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Carnies Against Humanity

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Only once a year the fair rolls in, and with it come promises of greasy foods and rickety rides. Overall it is a wonderful experience, but who’s behind the curtain pulling strings and frying your corn dogs? You can thank no one else but the carnies.

So who are these carnies? You might be imagining the stereotype portrayed in movies and books alike: greasy hair, a slimy, toothless smile, and at least one criminal offense in their history. However, it’s likely carnival workers are misunderstood. Just like any other job they learn through experiences, and need certain skills to be the best at their profession.

I asked around the Tennessee Valley Fair, talking to booth workers, bouncy house supervisors, and even food truck employees, some of which had only been there for two days, while others had been traveling for as long as eight years.

“I’ve been working for five years now.” Kammie Sanders, a booth worker, said, “My sons travel, and my mom works here, I have my brothers here too.”She’s not the only one who has family in the fair, nearly everyone I interviewed found the job through inside sources such as friends or relatives. This is why you probably never see ‘help wanted’ ads for this occupation–you have to know someone to even hear about it.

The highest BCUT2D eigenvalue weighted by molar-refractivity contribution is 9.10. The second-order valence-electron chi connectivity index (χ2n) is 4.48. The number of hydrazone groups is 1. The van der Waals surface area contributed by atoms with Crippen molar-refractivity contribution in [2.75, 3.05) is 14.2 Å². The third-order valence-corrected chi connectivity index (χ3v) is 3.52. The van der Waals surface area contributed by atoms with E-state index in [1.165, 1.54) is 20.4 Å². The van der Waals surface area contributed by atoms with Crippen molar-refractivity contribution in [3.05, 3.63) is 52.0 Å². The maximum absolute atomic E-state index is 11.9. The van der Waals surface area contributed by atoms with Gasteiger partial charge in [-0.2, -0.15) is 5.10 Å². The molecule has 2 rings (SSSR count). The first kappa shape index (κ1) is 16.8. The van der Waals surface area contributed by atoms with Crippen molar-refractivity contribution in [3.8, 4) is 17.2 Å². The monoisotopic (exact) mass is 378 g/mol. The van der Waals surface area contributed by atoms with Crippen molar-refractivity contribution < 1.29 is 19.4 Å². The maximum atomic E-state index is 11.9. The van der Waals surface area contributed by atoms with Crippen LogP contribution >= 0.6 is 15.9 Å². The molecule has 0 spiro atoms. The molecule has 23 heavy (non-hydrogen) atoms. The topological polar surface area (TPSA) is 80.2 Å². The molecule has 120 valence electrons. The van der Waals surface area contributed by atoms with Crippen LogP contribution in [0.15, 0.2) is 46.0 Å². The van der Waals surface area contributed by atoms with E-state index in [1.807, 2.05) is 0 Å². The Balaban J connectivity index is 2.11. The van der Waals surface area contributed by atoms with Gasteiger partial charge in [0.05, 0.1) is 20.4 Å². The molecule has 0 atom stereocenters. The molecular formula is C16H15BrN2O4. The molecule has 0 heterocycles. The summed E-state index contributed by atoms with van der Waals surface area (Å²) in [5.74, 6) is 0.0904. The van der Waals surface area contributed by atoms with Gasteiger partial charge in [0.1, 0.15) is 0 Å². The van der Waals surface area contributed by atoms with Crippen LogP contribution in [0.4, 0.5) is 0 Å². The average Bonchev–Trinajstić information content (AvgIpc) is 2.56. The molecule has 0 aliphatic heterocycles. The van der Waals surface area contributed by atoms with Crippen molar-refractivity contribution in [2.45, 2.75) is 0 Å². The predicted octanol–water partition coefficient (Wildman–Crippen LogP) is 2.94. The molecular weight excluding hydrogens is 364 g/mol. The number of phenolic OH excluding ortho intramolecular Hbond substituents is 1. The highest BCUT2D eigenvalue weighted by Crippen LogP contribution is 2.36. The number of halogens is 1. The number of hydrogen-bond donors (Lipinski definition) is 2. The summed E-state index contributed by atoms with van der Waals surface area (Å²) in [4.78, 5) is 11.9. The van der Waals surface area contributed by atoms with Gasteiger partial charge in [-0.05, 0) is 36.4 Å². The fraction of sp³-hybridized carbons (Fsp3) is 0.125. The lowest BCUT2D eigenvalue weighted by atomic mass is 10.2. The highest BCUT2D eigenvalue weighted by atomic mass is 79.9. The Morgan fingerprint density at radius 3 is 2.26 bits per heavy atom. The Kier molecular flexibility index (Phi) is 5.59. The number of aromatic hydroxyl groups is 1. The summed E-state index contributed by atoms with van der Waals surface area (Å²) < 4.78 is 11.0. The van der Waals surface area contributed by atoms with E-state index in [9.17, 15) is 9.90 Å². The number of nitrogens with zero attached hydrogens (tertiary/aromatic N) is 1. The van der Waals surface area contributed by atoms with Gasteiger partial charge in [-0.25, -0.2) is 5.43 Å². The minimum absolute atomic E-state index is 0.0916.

John, a fairly new employee, explained how he was introduced to the fair, “My uncle’s done this for a while. He does it about every year. I like it so far. It’s always very interesting.”

Shockingly enough, I found that almost all of the people I spoke to actually loved working the carnival. It is a lifestyle I couldn’t imagine many enjoying, with constant travel, an overabundance of noise, and hectic crowds I assumed this was a job you’d only work if you had to.

“I do enjoy working here, and I wouldn’t be here if I didn’t.” Sanders said, shortly before expressing how much she liked working with people, children especially.

“I have been working here for four years and traveling. I do like it, but I also miss home, overall I do enjoy it very much.” Kayla, part of the ‘Piña Colada’ staff said, “I like seeing all the different people and seeing how everyone is in different places.”

I, admittedly, was surprised after speaking with the Tennessee Valley Fair workforce. I had been expecting some rough around the edges characters based on what everyone told me, which I know now was an extreme exaggeration. I met real people who were simply doing what they love despite the big-top labels.

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1 Comment

One Response to “Carnies Against Humanity”

  1. Mason Not Fake name Vanderboegh on September 25th, 2017 5:22 pm

    Article was amazing, love your wording and use of imagery to really paint a picture, this belongs on an actual news site!

    [Reply]

If you want a picture to show with your comment, go get a gravatar.




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Carnies Against Humanity